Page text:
Dragon Quest XI

Dragon Quest has earned a reputation, especially in the western fandom, for almost-stubbornly clinging to tradition. The same core tenets have defined the series since the days of the NES: turn-based combat, Akira Toriyama’s character designs, and “monster of the week”-style storytelling. And rather than conforming to the shifting expectations of the market, Square Enix have continued to push out against the same walls that have always surrounded them. Dragon Quest XI bravely shows that there’s still value to be found in mastering the basics, and to me, it was hands-down the most ambitious RPG of the year.

In last year’s Game of the Year post, I said (of Breath of the Wild) that “an adventure worth having can only take place in a world worth exploring.” I feel echoes of that in DQXI; the thrill of exploring is largely what carried me from hour one to hour 80. Its cities and landscapes are breathtaking and packed with treasure chests, collectibles, and vistas. Maybe it’s the completioninst in me, but I couldn’t stop myself from wandering each and every path.

Although I historically have not come to Dragon Quest for the story, or even the characters, I was pleasantly surprised by how much XI’s grew on me. It centers around “the Luminary,” a fabled hero said to restore light to a darkened world, and his journey covers the world’s descent into darkness and eventual recovery. The story is at its best when it demonstrates how much more there is to heroism than getting a powerful sword to kill the bad guy. You don’t need to be a “hero of legend” or even a special person to bring about hope - it just takes some willpower and empathy.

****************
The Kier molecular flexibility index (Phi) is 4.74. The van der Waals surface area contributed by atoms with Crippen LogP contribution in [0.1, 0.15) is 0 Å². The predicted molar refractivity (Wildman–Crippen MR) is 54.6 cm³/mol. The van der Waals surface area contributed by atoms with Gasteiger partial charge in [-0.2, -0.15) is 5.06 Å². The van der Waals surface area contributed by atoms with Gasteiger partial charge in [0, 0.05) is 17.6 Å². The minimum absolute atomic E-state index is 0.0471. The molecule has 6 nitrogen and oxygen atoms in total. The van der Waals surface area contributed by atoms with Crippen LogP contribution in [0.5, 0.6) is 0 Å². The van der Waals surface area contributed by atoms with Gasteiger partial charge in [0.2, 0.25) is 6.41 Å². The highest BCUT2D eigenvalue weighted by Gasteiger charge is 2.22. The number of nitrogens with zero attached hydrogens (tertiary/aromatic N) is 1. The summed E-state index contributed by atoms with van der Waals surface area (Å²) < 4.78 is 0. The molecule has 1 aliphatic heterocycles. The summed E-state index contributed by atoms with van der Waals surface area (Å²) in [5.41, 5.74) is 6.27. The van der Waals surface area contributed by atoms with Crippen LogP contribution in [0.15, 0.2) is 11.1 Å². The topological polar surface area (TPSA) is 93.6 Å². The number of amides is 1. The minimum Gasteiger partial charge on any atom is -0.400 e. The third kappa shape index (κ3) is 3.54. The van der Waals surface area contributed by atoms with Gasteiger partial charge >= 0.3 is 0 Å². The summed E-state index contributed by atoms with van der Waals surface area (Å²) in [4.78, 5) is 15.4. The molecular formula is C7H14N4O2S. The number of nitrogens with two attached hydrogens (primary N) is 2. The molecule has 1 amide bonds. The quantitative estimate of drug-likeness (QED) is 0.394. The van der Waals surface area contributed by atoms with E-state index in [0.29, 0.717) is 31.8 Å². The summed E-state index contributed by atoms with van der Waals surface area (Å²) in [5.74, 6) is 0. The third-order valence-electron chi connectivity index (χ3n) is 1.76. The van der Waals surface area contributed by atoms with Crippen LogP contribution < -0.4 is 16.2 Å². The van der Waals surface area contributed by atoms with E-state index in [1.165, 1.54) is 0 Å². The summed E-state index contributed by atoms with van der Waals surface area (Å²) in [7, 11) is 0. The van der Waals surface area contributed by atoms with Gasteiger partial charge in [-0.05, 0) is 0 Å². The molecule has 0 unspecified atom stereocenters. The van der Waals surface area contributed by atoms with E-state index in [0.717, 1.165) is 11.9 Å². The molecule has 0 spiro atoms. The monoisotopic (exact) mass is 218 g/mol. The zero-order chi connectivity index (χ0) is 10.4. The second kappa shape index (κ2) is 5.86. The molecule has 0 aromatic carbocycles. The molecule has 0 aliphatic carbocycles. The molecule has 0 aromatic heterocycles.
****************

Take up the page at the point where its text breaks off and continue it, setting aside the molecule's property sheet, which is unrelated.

Never is this more clear than in the actions of Sylvando, a circus entertainer that believed in the power of the Luminary when the rest of the world did not. At the end of the game’s first act, the fated shadowlord seizes reign over the world. The Luminary disappears, and in his absence, Sylvando leads a dancing, costumed parade on a grand march to “bring back smiles to the world.” Maybe that sounds trite in this detached context, but as I watched his spectators’ glowing faces, it warmed my heart, too. So far, I’ve avoided mentioning that Sylvando’s flamboyance and speech resembles countless archetypal gay men characters. These characters are far-too-frequently rooted in homophobia, and their mere existence is generally intended as a punchline. But Sylvando’s actions are never played as a joke, and in fact, the people he interacts with admire him. He’s respected and beloved for who he is, because he’s exactly the hero they need.

JRPGs are a genre that is almost exclusive about “becoming a hero through hard work,” and Dragon Quest XI is that rare game that earns its resolution. In a world that has way too much upsetting news, a handbook on ways to inspire is honestly something we need.